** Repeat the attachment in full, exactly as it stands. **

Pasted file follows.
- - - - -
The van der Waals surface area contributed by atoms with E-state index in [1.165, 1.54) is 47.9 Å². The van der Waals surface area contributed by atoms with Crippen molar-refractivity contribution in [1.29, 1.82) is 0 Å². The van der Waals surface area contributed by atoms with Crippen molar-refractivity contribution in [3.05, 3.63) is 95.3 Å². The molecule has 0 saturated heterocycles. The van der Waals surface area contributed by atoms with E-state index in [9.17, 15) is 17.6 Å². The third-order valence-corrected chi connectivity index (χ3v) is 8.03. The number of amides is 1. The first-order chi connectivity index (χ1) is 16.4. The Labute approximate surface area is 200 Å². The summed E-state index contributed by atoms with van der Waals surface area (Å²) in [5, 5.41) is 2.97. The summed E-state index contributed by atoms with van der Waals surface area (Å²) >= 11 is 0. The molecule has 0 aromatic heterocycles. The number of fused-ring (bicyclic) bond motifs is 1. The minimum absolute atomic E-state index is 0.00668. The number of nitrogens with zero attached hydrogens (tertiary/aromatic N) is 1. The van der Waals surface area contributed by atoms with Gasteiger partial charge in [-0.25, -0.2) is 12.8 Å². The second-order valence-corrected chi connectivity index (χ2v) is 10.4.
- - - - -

The van der Waals surface area contributed by atoms with E-state index in [1.165, 1.54) is 47.9 Å². The van der Waals surface area contributed by atoms with Crippen molar-refractivity contribution in [1.29, 1.82) is 0 Å². The van der Waals surface area contributed by atoms with Crippen molar-refractivity contribution in [3.05, 3.63) is 95.3 Å². The molecule has 0 saturated heterocycles. The van der Waals surface area contributed by atoms with E-state index in [9.17, 15) is 17.6 Å². The third-order valence-corrected chi connectivity index (χ3v) is 8.03. The number of amides is 1. The first-order chi connectivity index (χ1) is 16.4. The Labute approximate surface area is 200 Å². The summed E-state index contributed by atoms with van der Waals surface area (Å²) in [5, 5.41) is 2.97. The summed E-state index contributed by atoms with van der Waals surface area (Å²) >= 11 is 0. The molecule has 0 aromatic heterocycles. The number of fused-ring (bicyclic) bond motifs is 1. The minimum absolute atomic E-state index is 0.00668. The number of nitrogens with zero attached hydrogens (tertiary/aromatic N) is 1. The van der Waals surface area contributed by atoms with Gasteiger partial charge in [-0.25, -0.2) is 12.8 Å². The second-order valence-corrected chi connectivity index (χ2v) is 10.4.